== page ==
-Bad parenting. I know I sound like an 85-year-old curmudgeon, but seriously parents; let’s do some parenting, ok? I’m not sure when personal boundaries or clean language went out of style, but it was weird to feel out of place because I wasn’t touching strangers lewdly or swearing at the other members of my party. Isolated incidents are one thing, but we saw a lot of bad behavior from both kids and parents.
-Disney bus system. I generally had high hopes for Disney in this age of environmentalism, but my hopes were dashed. The bus system is now so inefficient and unreliable that I can see why the masses bring their cars, RVs, and Hummers-replete-with-car-toppers. If you’re a family with a limited time schedule, you don’t want to spend half of your day in the hot Florida sun waiting for a bus that may or may not come.
And on that note, wherefore art, Disney, thou innovative recycling system and energy efficiency plans, etc? Disney has a captive audience of young minds it could educate about the importance of recycling and resource conservation, and yet generally does little to earn its “green” lodging designation. It was nice to see plastic recycling receptacles in the theme parks, but our hotel room/buildings didn’t have receptacles to recycle anything, plastic, paper, or otherwise. I shudder to think at the amount of unnecessary waste Disney creates in a day. I mean, COME ON – even Wal Mart has gone green (?!).
-Disney Dining. Disney has made changes in dining options and prices that punish users who don’t buy the Disney Dining Plan, and yet sometimes punish those who do, as well. Confused? So were we. If we go again we may buy into the Plan, but I think I’ll need to obtain an advanced degree in calculus to figure out the cost benefit analysis. And while prices in general were lower than I expected (we spend more on food at Fenway for similar things), I think the quality has declined in some areas.
The Horrible, and/or Will-Never-EVER-Do-or-See-Again:
-Universe of Energy, aka Ellen’s Energy Adventure, Epcot. With gas nearing 5 bucks a gallon, do we *really* need to see free advertising for Exxon? I mean, I know it’s novel when you combine propaganda with a moving ride vehicle, but enough is enough. Two thumbs WAY DOWN.
-Beverly, the Italian (and Coke-produced) beverage featured at Club Cool, Epcot.
OK, so for those of you who aren’t familiar with this particular “attraction,” it’s basically Coca-Cola propaganda disguised in the form of a beverage tasting center where you can taste Coke products from around the world. Some of them, like the Coke/orange soda mix from Germany are quite good. Beverly from Italy has a notorious reputation as being disgusting; stupidly, I doubted this and thought that other tasters must not have discerning palettes. I was wrong. So wrong. So wrong I actually spit it out of my mouth in public, manners be damned. Never again.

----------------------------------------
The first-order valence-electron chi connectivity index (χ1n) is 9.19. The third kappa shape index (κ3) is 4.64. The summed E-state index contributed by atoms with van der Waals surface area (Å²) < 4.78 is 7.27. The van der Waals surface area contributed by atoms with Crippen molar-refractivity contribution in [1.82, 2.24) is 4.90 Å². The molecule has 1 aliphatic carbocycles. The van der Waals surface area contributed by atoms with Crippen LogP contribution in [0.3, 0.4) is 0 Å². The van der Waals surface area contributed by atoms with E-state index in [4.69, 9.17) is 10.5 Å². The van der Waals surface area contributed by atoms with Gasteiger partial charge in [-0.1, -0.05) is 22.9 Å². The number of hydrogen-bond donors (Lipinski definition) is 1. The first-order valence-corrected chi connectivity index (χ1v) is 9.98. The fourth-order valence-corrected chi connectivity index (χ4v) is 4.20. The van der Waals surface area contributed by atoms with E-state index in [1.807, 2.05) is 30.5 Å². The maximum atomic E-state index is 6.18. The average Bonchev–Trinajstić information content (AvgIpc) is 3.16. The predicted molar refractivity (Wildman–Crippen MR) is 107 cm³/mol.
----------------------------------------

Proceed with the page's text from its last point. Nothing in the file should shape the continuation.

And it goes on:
-It’s readily apparent that the American dollar has tanked. During the week we noticed many American visitors (like ourselves) eating lower-cost meals or snacking while many European and Canadian visitors flocked to the more expensive signature restaurants and stayed at the deluxe resorts. There is no judgment meant by this observation, except to suggest that it’s really a strange turn to think that so many Americans cannot as easily afford amusement and leisure in their own country, to say nothing of our inability to enjoy the value of the dollar abroad. I suppose we were overdue for this. We spoke to many Canadians throughout the week who were laughing at our present misfortune; one woman said that never in her lifetime had she seen the Canadian dollar higher than the American!
-Disney is still great, but it’s not the Disney of my youth. I suppose this is true for most things in our lives we try to revisit; they never stay as they were. But I think there is an undeniable reality that in this time of economic uncertainty, Disney is cutting costs with the best of them. It really did feel at times like Disney had outgrown itself, and you could see these new found limitations in a decline in service, a rise in wait times, and a lack of property upkeep that would be unthinkable just ten years ago. I’m about to read this book to learn more about this shift.
Nevertheless, we had a great time and agreed that Disney has an edge on hospitality and professionalism that most other tourism outfits can’t match. Our left-brain critiques were no match for our right-brain fun, and thus, we find ourselves eager to return. If and when we do, expect a report here!